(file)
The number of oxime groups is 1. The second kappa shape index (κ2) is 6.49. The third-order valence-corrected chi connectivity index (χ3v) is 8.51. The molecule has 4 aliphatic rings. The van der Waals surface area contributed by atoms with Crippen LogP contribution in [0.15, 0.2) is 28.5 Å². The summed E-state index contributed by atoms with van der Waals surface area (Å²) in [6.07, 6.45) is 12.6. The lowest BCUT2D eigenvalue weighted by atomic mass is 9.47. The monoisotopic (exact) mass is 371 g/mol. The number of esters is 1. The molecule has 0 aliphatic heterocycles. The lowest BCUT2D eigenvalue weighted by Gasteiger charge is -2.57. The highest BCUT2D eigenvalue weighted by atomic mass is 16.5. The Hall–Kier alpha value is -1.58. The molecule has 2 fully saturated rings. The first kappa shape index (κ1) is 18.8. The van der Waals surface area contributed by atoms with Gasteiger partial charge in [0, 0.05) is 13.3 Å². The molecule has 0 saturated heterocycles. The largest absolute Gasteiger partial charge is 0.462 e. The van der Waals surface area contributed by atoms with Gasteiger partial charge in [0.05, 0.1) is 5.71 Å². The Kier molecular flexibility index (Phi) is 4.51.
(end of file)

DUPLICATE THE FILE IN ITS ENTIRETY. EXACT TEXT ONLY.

The number of oxime groups is 1. The second kappa shape index (κ2) is 6.49. The third-order valence-corrected chi connectivity index (χ3v) is 8.51. The molecule has 4 aliphatic rings. The van der Waals surface area contributed by atoms with Crippen LogP contribution in [0.15, 0.2) is 28.5 Å². The summed E-state index contributed by atoms with van der Waals surface area (Å²) in [6.07, 6.45) is 12.6. The lowest BCUT2D eigenvalue weighted by atomic mass is 9.47. The monoisotopic (exact) mass is 371 g/mol. The number of esters is 1. The molecule has 0 aliphatic heterocycles. The lowest BCUT2D eigenvalue weighted by Gasteiger charge is -2.57. The highest BCUT2D eigenvalue weighted by atomic mass is 16.5. The Hall–Kier alpha value is -1.58. The molecule has 2 fully saturated rings. The first kappa shape index (κ1) is 18.8. The van der Waals surface area contributed by atoms with Gasteiger partial charge in [0, 0.05) is 13.3 Å². The molecule has 0 saturated heterocycles. The largest absolute Gasteiger partial charge is 0.462 e. The van der Waals surface area contributed by atoms with Gasteiger partial charge in [0.05, 0.1) is 5.71 Å². The Kier molecular flexibility index (Phi) is 4.51.